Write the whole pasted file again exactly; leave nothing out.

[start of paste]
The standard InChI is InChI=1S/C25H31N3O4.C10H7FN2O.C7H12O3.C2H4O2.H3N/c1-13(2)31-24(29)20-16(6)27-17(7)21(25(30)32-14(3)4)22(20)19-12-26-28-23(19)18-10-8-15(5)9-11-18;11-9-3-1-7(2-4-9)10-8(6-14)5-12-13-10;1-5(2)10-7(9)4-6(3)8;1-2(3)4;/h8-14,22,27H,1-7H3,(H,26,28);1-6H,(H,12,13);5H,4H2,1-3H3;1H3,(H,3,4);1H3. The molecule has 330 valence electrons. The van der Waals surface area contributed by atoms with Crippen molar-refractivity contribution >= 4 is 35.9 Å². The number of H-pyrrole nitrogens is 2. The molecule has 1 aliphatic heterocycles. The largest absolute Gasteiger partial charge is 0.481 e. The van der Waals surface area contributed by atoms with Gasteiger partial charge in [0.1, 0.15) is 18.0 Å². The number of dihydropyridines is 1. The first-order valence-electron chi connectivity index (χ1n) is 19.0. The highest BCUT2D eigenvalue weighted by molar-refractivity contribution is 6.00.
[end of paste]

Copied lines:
The standard InChI is InChI=1S/C25H31N3O4.C10H7FN2O.C7H12O3.C2H4O2.H3N/c1-13(2)31-24(29)20-16(6)27-17(7)21(25(30)32-14(3)4)22(20)19-12-26-28-23(19)18-10-8-15(5)9-11-18;11-9-3-1-7(2-4-9)10-8(6-14)5-12-13-10;1-5(2)10-7(9)4-6(3)8;1-2(3)4;/h8-14,22,27H,1-7H3,(H,26,28);1-6H,(H,12,13);5H,4H2,1-3H3;1H3,(H,3,4);1H3. The molecule has 330 valence electrons. The van der Waals surface area contributed by atoms with Crippen molar-refractivity contribution >= 4 is 35.9 Å². The number of H-pyrrole nitrogens is 2. The molecule has 1 aliphatic heterocycles. The largest absolute Gasteiger partial charge is 0.481 e. The van der Waals surface area contributed by atoms with Gasteiger partial charge in [0.1, 0.15) is 18.0 Å². The number of dihydropyridines is 1. The first-order valence-electron chi connectivity index (χ1n) is 19.0. The highest BCUT2D eigenvalue weighted by molar-refractivity contribution is 6.00.